Should MWSU arm Public Safety Officers?

Crime Institutional News Politics

Pro or Con: ….

Pro: 

It’s time to conquer fear and face reality, arm the officers
Charlene Divino

The argument against arming campus security can only be attributed to fear. There is no rational or factual argument against it.
 
I don’t believe in buying into media fed mass hysteria. An environment of fear isn’t beneficial to anybody. Unfortunately, the world is unpredictable and you can’t anticipate where danger is lurking. The only solution is the happy medium, a realistic perception of the world around you.
 
It’s naive to assume nothing could ever occur on Missouri Western campus. It’s this kind of false sense of security that leaves us most vulnerable. People don’t think to themselves their campus is next. It isn’t the nature of tragedy.

In arming our security, we must face an uncomfortable truth. We are not invincible, and our lives are not exempt from the possibility of danger.. If I found myself threatened by a person with a weapon, it would be a joke to send security to save me with pepper spray.

I’d also like to clarify a popular misconception; Missouri Western doesn’t have “rent-a-cops” or mall level security.

The Western department of public safety is a recognized law enforcement agency that employs police officers commissioned through the Missouri department of public safety. These are certified police officers that can legally carry guns every moment of the day, except while at work defending students.

Of all the Missouri universities with commissioned police officers, we are the only school that chooses not to arm our most immediate asset. The result has been 204 calls from Missouri Western DPS to Saint Joseph Police Department for back up in situations they are trained to handle.  We have police officers on campus, but all we allow them to do is give tickets.

Maybe the reputation security has earned for overreacting is a product of their vulnerability.

With the responsibility to assess a situation and determine the possibility of violence upon arriving, their hand is forced. They must err on the side of caution, and call for backup rather then risk a situation escalating beyond their control.

As officers with the right and ability to bear arms, we are denying them the necessary tools to perform their jobs.

As the students, we should put the full force of our support in arming our campus. This is for our own benefit. We aren’t contemplating arming student interns to use other students for target practice. We are safeguarding our campus by taking necessary measures.

It’s easy for us as students to declare that guns are an unnecessary presence. But we are not responsible for the safety of the student body, or required to be in the line of fire while protecting them. Like it or not, as a college MWSU is obligated to take every precaution in defending us. As students’ would we really accept anything less?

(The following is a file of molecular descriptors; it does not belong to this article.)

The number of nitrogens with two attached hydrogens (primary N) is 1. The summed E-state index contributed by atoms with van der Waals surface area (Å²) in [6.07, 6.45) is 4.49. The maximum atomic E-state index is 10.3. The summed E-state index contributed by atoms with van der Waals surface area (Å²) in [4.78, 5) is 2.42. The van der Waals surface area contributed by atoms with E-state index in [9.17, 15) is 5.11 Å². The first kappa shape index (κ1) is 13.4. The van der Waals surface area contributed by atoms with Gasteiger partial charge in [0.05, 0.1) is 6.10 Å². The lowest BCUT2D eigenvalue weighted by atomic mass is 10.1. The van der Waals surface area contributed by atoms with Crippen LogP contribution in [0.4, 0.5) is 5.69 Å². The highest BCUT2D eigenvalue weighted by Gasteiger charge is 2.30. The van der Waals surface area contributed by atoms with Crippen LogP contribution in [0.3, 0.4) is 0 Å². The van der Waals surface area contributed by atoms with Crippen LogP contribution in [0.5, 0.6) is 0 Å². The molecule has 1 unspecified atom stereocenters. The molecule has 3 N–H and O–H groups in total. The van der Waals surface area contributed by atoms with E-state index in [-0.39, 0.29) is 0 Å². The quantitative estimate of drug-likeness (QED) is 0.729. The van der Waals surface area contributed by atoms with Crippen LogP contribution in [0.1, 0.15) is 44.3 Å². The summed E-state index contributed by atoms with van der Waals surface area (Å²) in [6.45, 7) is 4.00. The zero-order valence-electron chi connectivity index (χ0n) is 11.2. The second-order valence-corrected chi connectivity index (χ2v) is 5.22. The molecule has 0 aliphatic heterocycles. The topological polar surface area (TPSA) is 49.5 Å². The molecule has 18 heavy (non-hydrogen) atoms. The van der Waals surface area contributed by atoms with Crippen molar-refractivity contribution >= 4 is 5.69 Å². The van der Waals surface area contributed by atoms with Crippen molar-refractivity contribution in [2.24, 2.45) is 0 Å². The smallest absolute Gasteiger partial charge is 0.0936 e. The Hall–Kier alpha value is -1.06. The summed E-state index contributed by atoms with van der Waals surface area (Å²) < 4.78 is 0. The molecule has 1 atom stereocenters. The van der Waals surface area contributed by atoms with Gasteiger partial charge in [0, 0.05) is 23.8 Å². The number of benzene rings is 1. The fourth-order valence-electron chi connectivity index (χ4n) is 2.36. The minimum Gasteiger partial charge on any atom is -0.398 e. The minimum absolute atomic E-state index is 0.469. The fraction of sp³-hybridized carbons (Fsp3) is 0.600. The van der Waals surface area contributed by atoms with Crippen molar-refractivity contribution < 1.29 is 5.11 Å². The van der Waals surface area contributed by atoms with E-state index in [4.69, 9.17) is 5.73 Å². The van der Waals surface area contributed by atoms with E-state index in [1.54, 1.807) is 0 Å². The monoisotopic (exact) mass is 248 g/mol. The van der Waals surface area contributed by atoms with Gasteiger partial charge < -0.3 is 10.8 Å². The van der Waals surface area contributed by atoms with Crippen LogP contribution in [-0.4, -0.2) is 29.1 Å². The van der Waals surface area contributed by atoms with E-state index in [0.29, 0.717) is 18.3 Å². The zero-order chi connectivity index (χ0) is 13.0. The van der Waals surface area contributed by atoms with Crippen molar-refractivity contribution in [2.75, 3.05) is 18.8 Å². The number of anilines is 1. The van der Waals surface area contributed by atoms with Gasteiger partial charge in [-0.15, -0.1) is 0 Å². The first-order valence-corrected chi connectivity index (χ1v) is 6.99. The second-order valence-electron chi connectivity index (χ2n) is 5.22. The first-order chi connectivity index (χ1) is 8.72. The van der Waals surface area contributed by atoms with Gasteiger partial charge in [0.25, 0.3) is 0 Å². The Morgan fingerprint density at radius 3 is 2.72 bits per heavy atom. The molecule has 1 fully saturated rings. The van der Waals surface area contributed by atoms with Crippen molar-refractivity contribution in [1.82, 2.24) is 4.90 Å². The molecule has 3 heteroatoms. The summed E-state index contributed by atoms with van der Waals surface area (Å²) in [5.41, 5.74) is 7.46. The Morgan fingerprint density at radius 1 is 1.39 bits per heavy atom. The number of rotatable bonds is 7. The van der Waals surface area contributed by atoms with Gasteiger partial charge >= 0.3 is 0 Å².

Con: 

Guns on campus while thought provoking, unnecessary
Addison Ford

I think that Missouri Western is a safe campus, and I don’t think many people would disagree with that. 

This is thanks in part to Western’s effective Department of Public Safety, and our officers are good at what they do.

However, with the Virginia Tech tragedy during spring semester, some crazy stuff is going down at Public Safety, they now need to be armed. As in, all commissioned Public Safety officers wish to carry guns.

And the scary thing is, it just might happen.

In March of 2006, Western hired a team from LEMAP (Loaned Executive Management Assistance Program) to try and improve Western public safety and their effectiveness at handling incidents that occur on campus. Some will argue that since the formation of this committee predated the Virginia Tech shooting by more than a year that this would have happened anyway. But now, those for guns on campus have much more fear to play off of to convince people who may have been against it before April of this year.

Of the many recommendations that both the LEMAP team and Western’s own Task Force have made, this is by far the craziest, and most unnecessary, of them all.

At Destination Western Freshman Orientation sessions this summer, where I served as an Orientation Leader, public safety even went so far as to add that officers at Western “Aren’t armed. Yet.” during their presentations.

Excuse me? If I had been a freshman at one of those sessions, I would have been horrified. Actually, as a sophomore, I was horrified. Call me an insane liberal, but I don’t think that just because our public safety officers are “real” police officers, they automatically get access to a bright and shiny .45.

 I just hope that I’m not the only student that feels this way. Western officers have NEVER been armed. And you know what? None of them have ever been shot, either. Also, we’ve never had any assault-rifle toting madman go around and blow people away, either. I’m not saying that the possibility isn’t there, but we’ve got plenty of gun-toting St. Joseph PD to take care of that.

To me, higher education is a peaceful atmosphere that is really its own community. If that is true, Western is a safe one, and I think that bad things could happen if Public Safety had guns.

This week, there are open forums for students to voice their opinions about this thought-provoking issue. No matter which way you feel, you should attend one of the forums and let your voice be heard. Even if you believe they should be loaded up with ammunition, go and discuss it with others that feel the same way. This is a topic that affects students directly, so students should affect this decision directly, and it is admirable that student’s opinions were even considered by holding these forums. 

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